Kim Wilde

Will it ever be alright with Kim Wilde again? Is the blonde singer with the sensual pouting lips only good for coincidental hits or a complete artist? An overview.

A smash hit. That’s the song ‘Kids in America’ in 1981. A firm new wave song, sung by a young, fragile singer with a voice that seems to suffer from a chronic cold. A sympathetic girl. The name of Kim Wilde is made with a bang. Kim Wilde (18/11/1960) is really called Kim Smith. Her father had a few hits as a rock and roll artist around 1960 and didn’t succeed in keeping his success, because he put his family first. In the early eighties he helps his son to start a career in music. Kim is asked to sing backing vocals. From that moment on it is decided that Kim has to be the artist in front. Father Marty writes the lyrics. Brother Ricki composes the music. Their collaboration delivers more hits: Chequered Love, Cambodia, Love Blonde (an ode to all blonde girls). And the beautifully melancholy View from a Bridge. With her family Kim has always had a good understanding. About her parents she says: “They have stimulated me enormously, especially in the music area. My mother put us on piano lessons and I’m still grateful for that. I hated it, but in hindsight it really helped me to develop my own style. My father got us in touch with various styles of music. He put us on a chair and said: “Listen to this, this is great music”. Then he played Bridge over Troubled Water by Simon & Garfunkel, or classical music by Chaikovsky. He taught me the love for beautiful things, art as well.”
In the beginning Kim Wilde goes to art college in fact.

The States

Next to the compositions of her father and brother Kim tries to write her own work. Not always with a lot of success. In 1986 she scores a number one hit in America with You Keep Me Hangin’ On, once a success for Diana Ross & The Supremes. But because she lives in England, she doesn’t succeed in breaking through entirely in the States. She is a great success however supporting Michael Jackson. Later I see her on German television with the song Can’t Get Enough (Of Your Love). She’s nothing like the fragile singer of Kids in America. She has gotten a fuller face, bigger thighs and a nice big behind. The blonde hair is still there and the melancholy blue eyes. Kim has become an adult woman. Kim doesn’t like being portrayed as a ‘sex kitten’. “I can’t recognise myself in the Kim Wilde the audience and the press have in mind. They think I’m a sex kitten, a doll, but I am more than that. I don’t deny I have sexual energy, I just think it doesn’t have to be overrated. I don’t feel good in an erotic setting like Madonna does. I think I’m too British for that. The director Hitchcock had a sexist, but funny opinion about British women: they always behave themselves in a cool manner, until they pull the pants off you in a taxi. To be honest: that could be me.”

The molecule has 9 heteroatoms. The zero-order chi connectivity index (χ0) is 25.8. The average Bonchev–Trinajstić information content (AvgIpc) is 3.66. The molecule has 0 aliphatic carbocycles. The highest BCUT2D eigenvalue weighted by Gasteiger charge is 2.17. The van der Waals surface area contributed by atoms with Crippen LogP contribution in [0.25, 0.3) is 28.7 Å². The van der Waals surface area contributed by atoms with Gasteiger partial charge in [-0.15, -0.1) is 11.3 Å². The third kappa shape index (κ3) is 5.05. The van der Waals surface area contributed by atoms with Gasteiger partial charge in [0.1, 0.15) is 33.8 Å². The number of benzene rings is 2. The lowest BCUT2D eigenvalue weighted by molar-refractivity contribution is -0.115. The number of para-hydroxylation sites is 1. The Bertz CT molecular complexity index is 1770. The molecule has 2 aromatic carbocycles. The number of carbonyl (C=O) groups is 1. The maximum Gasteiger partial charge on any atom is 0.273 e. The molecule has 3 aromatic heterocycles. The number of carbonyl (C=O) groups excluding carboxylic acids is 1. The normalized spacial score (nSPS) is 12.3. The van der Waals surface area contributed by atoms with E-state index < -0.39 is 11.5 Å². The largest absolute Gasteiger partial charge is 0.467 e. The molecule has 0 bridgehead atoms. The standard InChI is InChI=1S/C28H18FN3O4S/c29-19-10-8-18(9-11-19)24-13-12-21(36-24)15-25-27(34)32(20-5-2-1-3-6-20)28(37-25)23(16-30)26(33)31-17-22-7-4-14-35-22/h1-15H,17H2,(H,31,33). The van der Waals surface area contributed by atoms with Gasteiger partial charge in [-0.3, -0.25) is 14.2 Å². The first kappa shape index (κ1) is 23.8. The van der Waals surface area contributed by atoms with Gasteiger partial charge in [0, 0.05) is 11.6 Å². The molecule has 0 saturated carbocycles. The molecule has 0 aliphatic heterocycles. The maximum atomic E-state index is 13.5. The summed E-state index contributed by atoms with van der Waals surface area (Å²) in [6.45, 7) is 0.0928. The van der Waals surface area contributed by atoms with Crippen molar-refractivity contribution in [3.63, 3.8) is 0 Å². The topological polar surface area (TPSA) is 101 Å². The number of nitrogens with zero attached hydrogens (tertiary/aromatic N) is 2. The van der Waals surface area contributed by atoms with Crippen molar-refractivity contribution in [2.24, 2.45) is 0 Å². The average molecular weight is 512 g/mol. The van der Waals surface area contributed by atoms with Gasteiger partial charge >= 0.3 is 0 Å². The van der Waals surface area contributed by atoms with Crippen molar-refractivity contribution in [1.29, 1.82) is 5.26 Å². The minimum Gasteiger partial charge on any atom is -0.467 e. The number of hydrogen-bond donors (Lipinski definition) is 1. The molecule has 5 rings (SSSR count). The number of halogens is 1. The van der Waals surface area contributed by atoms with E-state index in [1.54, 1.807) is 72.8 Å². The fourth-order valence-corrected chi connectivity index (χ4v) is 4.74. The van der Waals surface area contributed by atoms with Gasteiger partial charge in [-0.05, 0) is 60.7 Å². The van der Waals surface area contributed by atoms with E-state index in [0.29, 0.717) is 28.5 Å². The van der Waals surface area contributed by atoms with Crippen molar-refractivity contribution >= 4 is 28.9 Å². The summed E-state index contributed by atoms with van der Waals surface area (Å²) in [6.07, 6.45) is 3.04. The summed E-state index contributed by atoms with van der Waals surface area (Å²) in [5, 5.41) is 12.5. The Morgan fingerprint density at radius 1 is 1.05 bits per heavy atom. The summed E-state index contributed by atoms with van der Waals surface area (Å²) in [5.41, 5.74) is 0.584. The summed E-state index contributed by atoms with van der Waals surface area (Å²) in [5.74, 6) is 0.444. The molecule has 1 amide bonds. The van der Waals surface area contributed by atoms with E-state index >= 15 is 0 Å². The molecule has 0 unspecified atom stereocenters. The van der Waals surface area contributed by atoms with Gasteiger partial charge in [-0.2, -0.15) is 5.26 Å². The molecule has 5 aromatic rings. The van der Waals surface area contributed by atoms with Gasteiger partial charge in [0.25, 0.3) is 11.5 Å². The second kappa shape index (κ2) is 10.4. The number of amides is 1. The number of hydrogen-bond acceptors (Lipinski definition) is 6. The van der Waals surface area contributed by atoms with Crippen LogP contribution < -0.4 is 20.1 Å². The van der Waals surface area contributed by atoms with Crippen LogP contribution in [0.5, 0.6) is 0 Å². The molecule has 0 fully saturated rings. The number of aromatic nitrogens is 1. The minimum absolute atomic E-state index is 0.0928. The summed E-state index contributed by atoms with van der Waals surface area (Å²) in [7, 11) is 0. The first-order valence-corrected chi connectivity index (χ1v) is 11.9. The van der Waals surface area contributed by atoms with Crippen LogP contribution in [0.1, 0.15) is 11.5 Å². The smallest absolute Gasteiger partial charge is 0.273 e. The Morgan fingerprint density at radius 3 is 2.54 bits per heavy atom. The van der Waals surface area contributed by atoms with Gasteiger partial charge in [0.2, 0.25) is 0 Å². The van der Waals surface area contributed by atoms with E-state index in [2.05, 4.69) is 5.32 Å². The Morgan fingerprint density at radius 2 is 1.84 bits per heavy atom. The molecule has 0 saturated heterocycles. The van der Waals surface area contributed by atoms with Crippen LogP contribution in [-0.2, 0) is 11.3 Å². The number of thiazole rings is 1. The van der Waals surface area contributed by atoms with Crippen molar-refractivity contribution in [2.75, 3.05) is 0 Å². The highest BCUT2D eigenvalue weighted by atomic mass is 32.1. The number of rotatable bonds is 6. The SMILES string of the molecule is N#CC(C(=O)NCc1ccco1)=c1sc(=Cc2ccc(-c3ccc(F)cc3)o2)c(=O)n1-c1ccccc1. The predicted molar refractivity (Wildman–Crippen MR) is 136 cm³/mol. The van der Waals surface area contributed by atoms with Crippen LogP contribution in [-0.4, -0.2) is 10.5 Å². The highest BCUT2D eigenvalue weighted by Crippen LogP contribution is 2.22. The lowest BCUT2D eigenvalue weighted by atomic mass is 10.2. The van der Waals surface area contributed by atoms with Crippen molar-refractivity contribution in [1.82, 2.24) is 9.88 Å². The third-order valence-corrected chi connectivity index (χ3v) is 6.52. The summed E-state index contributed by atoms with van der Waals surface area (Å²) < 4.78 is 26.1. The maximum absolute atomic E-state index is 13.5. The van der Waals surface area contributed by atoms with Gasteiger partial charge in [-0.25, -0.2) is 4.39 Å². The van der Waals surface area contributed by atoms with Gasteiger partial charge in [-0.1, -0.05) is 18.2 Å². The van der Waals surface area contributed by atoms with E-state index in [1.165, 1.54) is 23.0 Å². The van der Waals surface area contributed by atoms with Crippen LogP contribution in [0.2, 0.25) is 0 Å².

Despite the fact that she is still regularly seen on television and radio, the big commercial success doesn’t come. This is mainly because of her repertoire, which can be described as directionless. It’s neither fish nor flesh. The uptempo songs are often the most fun, the ballads sound whiney, not least because of the horrible Fairlight computers. Her songs are killed because of too many synthesizers. In fact the singles are always the best.
Flopped albums and relationships gone sour, Kim can talk about that. She tries amongst others with Julian Lennon and Calvin Hayes (drummer of Johnny Hates Jazz). “After the tour with Michael Jackson I landed in a void. The tour was over, I had a relationship crisis and my record had flopped. I ate too much, I drank too much, got overweight and life passed me by completely. I didn’t care about anything anymore.”
Now Kim has a relationship with a businessman. She has left her flat (which she shared with a good friend) in London. She has even considered living in Paris, or on the French countryside. Kim: “When I hear the French language I just melt. I know a lot of French people and through them I got in touch with the French culture. I love their art, the south and Paris.” She chooses a picturesque house on the English countryside, which she renovates and decorates herself. She seems to have found peace. And a motivation to go on.

Love is

Last summer Kim Wilde released the album Love Is. In the video of the hit single Love Is Holy we see Kim in a long dress instead of a miniskirt. The influence of the countryside? Her hair is more blonde than ever, so that she looks a bit like Madonna and Marilyn Monroe. After listening to the album I have an unsatisfied feeling. The synths still dominate the sound. A lot of the ballads on Love Is can be categorized as ‘weak stuff’. The harder songs spark here and there. Love Is Holy is a hit, but also Who Do You Think You Are and A Million Miles Away are strong single choices. The melancholy refrain of the latter seems to be about herself. “You’re a million miles away/But I feel you in my heart/Though it hurts to leave that way/While we knew that from the start/Cause you never did pretend/Our love would never end…”
Kim: “Like many women in the business, I meet many men who have a successful career and their job comes first. It’s not good for a lasting relationship. I’m not eager to trade my own career for a marriage license and diapers. But I would like to have a family in the future. My brother Ricki is happily married and my father and mother have an ideal marriage. When I would have children, I would want to teach them some things my parents taught me. The love for music and art, for beauty.”